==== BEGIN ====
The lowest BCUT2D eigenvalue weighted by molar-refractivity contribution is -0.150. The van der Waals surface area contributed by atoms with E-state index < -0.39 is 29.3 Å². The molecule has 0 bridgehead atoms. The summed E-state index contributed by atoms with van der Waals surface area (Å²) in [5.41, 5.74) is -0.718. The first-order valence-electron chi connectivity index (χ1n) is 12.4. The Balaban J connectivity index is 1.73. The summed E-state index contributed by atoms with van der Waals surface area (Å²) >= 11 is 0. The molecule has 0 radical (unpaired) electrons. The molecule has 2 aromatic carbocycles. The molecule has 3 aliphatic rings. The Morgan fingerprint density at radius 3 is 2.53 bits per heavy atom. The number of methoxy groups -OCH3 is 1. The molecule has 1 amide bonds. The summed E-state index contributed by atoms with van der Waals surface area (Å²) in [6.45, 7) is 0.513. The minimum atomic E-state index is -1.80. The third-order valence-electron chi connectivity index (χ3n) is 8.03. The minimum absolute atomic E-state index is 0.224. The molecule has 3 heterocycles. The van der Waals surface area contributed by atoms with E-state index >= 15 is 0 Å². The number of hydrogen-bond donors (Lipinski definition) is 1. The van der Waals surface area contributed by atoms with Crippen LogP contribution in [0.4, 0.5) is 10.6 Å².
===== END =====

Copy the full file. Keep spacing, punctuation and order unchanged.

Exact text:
The lowest BCUT2D eigenvalue weighted by molar-refractivity contribution is -0.150. The van der Waals surface area contributed by atoms with E-state index < -0.39 is 29.3 Å². The molecule has 0 bridgehead atoms. The summed E-state index contributed by atoms with van der Waals surface area (Å²) in [5.41, 5.74) is -0.718. The first-order valence-electron chi connectivity index (χ1n) is 12.4. The Balaban J connectivity index is 1.73. The summed E-state index contributed by atoms with van der Waals surface area (Å²) >= 11 is 0. The molecule has 0 radical (unpaired) electrons. The molecule has 2 aromatic carbocycles. The molecule has 3 aliphatic rings. The Morgan fingerprint density at radius 3 is 2.53 bits per heavy atom. The number of methoxy groups -OCH3 is 1. The molecule has 1 amide bonds. The summed E-state index contributed by atoms with van der Waals surface area (Å²) in [6.45, 7) is 0.513. The minimum atomic E-state index is -1.80. The third-order valence-electron chi connectivity index (χ3n) is 8.03. The minimum absolute atomic E-state index is 0.224. The molecule has 3 heterocycles. The van der Waals surface area contributed by atoms with E-state index >= 15 is 0 Å². The number of hydrogen-bond donors (Lipinski definition) is 1. The van der Waals surface area contributed by atoms with Crippen LogP contribution in [0.4, 0.5) is 10.6 Å².